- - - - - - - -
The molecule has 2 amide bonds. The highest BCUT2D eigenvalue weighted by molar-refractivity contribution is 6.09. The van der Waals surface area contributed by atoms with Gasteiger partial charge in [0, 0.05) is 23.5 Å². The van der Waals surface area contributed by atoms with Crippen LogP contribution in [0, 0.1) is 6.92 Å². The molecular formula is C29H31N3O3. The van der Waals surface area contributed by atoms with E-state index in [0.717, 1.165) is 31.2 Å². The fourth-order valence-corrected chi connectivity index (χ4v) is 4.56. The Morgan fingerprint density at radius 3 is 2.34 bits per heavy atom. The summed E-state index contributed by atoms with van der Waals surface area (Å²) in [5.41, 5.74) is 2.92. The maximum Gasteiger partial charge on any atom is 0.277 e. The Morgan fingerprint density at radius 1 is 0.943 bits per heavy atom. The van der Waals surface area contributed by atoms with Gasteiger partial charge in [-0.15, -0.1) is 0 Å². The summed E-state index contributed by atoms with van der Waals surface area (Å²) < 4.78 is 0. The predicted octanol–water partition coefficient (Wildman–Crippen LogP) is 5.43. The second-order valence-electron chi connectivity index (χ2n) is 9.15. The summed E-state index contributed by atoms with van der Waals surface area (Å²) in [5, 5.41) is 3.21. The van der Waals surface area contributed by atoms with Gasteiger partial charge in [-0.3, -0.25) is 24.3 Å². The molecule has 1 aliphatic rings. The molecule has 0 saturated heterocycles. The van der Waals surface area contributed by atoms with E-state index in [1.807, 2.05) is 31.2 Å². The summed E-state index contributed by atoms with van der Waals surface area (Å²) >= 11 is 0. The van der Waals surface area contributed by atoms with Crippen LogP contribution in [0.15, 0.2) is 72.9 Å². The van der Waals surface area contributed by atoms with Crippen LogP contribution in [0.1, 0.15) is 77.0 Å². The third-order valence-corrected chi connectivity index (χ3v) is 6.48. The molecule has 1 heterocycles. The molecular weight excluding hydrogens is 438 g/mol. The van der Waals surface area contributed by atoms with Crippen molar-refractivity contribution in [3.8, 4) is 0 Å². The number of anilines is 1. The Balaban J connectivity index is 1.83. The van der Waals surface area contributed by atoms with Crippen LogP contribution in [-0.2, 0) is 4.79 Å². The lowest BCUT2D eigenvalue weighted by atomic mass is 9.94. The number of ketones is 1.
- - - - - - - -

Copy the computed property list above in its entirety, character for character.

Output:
The molecule has 2 amide bonds. The highest BCUT2D eigenvalue weighted by molar-refractivity contribution is 6.09. The van der Waals surface area contributed by atoms with Gasteiger partial charge in [0, 0.05) is 23.5 Å². The van der Waals surface area contributed by atoms with Crippen LogP contribution in [0, 0.1) is 6.92 Å². The molecular formula is C29H31N3O3. The van der Waals surface area contributed by atoms with E-state index in [0.717, 1.165) is 31.2 Å². The fourth-order valence-corrected chi connectivity index (χ4v) is 4.56. The Morgan fingerprint density at radius 3 is 2.34 bits per heavy atom. The summed E-state index contributed by atoms with van der Waals surface area (Å²) in [5.41, 5.74) is 2.92. The maximum Gasteiger partial charge on any atom is 0.277 e. The Morgan fingerprint density at radius 1 is 0.943 bits per heavy atom. The van der Waals surface area contributed by atoms with Gasteiger partial charge in [-0.15, -0.1) is 0 Å². The summed E-state index contributed by atoms with van der Waals surface area (Å²) < 4.78 is 0. The predicted octanol–water partition coefficient (Wildman–Crippen LogP) is 5.43. The second-order valence-electron chi connectivity index (χ2n) is 9.15. The summed E-state index contributed by atoms with van der Waals surface area (Å²) in [5, 5.41) is 3.21. The van der Waals surface area contributed by atoms with Gasteiger partial charge in [-0.3, -0.25) is 24.3 Å². The molecule has 1 aliphatic rings. The molecule has 0 saturated heterocycles. The van der Waals surface area contributed by atoms with E-state index in [1.807, 2.05) is 31.2 Å². The summed E-state index contributed by atoms with van der Waals surface area (Å²) >= 11 is 0. The van der Waals surface area contributed by atoms with Crippen LogP contribution in [0.15, 0.2) is 72.9 Å². The van der Waals surface area contributed by atoms with Crippen LogP contribution in [0.1, 0.15) is 77.0 Å². The third-order valence-corrected chi connectivity index (χ3v) is 6.48. The molecule has 1 heterocycles. The molecular weight excluding hydrogens is 438 g/mol. The van der Waals surface area contributed by atoms with Crippen molar-refractivity contribution in [3.8, 4) is 0 Å². The number of anilines is 1. The Balaban J connectivity index is 1.83. The van der Waals surface area contributed by atoms with Crippen LogP contribution in [-0.2, 0) is 4.79 Å². The lowest BCUT2D eigenvalue weighted by atomic mass is 9.94. The number of ketones is 1.